“The ‘box-type’ sex shops such as image clubs and seikan (sensuous) health emporiums have declined sharply, and outcall sex services have become the mainstream,” the editor of a specialty magazine tells Shukan Shincho (Aug. 14-21). “But shops pushing new ideas seem to have popped up just for the duration.”
In keeping with the spirit of the Olympic games, it seems, sex businesses in Shinjuku’s Kabukicho district are showing a true spirit of creativity. As a hook to lure customers inside, the weekly magazine reports, some shops are offering price reductions or special deals on days when Japanese athletes win medals — especially a gold medal — or the day immediately afterward.
Shukan Shincho wonders if “costume play” options at any of the area’s image clubs have yet to cloak female staff in the new hi-tech swimsuits.
“The special limited-time cosplay is popular,” says a source familiar with deri heru (out-call) services. “Customers are enjoying ‘play’ with girls wearing swimsuits and judo outfits. Badminton or table tennis uniforms are popular as well. They can’t get their hands on the authentic Olympic uniforms, of course, but they’ve assembled a wardrobe of pretty good approximations.”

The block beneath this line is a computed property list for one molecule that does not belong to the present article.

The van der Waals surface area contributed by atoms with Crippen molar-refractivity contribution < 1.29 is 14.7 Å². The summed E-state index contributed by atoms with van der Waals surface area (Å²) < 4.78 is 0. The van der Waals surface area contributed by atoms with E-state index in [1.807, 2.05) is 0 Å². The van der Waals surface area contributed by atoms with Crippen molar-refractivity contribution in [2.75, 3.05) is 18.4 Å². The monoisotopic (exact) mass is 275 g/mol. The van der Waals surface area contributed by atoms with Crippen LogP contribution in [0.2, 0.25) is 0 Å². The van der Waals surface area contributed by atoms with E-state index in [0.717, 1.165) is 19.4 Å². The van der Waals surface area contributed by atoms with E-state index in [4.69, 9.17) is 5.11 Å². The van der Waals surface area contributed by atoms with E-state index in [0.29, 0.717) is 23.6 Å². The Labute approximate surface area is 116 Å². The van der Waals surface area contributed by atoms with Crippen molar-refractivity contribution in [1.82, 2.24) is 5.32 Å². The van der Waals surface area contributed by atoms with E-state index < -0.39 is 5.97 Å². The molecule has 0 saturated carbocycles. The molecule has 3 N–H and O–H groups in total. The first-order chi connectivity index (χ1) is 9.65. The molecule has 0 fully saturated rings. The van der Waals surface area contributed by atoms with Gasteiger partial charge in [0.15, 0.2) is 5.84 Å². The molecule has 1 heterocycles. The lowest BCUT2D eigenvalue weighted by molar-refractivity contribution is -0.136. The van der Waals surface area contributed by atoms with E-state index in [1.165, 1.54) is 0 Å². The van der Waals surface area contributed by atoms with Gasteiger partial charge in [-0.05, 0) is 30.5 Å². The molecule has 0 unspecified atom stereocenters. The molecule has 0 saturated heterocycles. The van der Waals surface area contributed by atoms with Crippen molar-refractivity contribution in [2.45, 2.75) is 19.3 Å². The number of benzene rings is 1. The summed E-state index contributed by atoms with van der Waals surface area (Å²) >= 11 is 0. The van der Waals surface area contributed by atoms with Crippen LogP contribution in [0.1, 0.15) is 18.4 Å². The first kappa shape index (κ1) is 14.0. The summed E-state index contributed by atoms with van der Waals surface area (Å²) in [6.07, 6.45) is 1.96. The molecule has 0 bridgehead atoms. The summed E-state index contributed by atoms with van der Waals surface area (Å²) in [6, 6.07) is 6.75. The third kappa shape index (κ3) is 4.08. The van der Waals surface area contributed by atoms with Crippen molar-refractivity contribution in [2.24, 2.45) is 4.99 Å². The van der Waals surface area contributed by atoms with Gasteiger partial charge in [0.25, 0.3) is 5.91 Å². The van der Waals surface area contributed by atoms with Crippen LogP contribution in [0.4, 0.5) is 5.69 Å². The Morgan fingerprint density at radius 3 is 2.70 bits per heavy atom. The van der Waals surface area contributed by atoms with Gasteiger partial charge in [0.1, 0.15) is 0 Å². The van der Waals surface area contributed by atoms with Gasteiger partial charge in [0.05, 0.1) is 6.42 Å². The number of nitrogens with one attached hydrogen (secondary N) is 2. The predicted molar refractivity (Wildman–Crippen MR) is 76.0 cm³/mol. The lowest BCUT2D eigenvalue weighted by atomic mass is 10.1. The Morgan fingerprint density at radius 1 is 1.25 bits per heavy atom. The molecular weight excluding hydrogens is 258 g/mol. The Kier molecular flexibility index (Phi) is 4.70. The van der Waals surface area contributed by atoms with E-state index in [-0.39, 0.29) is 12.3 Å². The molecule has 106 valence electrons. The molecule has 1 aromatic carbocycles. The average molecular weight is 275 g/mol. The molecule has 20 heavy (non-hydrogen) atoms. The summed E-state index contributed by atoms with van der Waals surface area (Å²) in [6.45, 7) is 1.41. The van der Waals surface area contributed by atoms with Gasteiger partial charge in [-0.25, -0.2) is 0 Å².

“They may appear like regular massage parlors on the surface, but Chinese-type massage joints usually don’t beat around the bush when it comes to pushing ‘optional’ services,” says another source. “In the Taiwan-style shops, which tend to boast more beauties, it depends on what you can negotiate. The police cracked down and those places completely vanished for a while, but perhaps because of the Olympics they’ve re-emerged.”
In the spirit of fraternal competition, the same street touts will direct customers to either Chinese or Taiwanese type — serving, perhaps, as further evidence of the ongoing rapprochement between China and Taiwan.
Even the most sullen Chinese females, Shukan Shincho remarks, will immediately pep up when given an economic incentive. So let the games begin — Faster! Stronger! And cheaper! (K.S.)
Note: Brief extracts from Japanese vernacular media in the public domain that appear here were translated and summarized under the principle of “fair use.” Every effort has been made to ensure accuracy of the translations. However, we are not responsible for the veracity of their contents. The activities of individuals described herein should not be construed as “typical” behavior of Japanese people nor reflect the intention to portray the country in a negative manner. Our sole aim is to provide examples of various types of reading matter enjoyed by Japanese.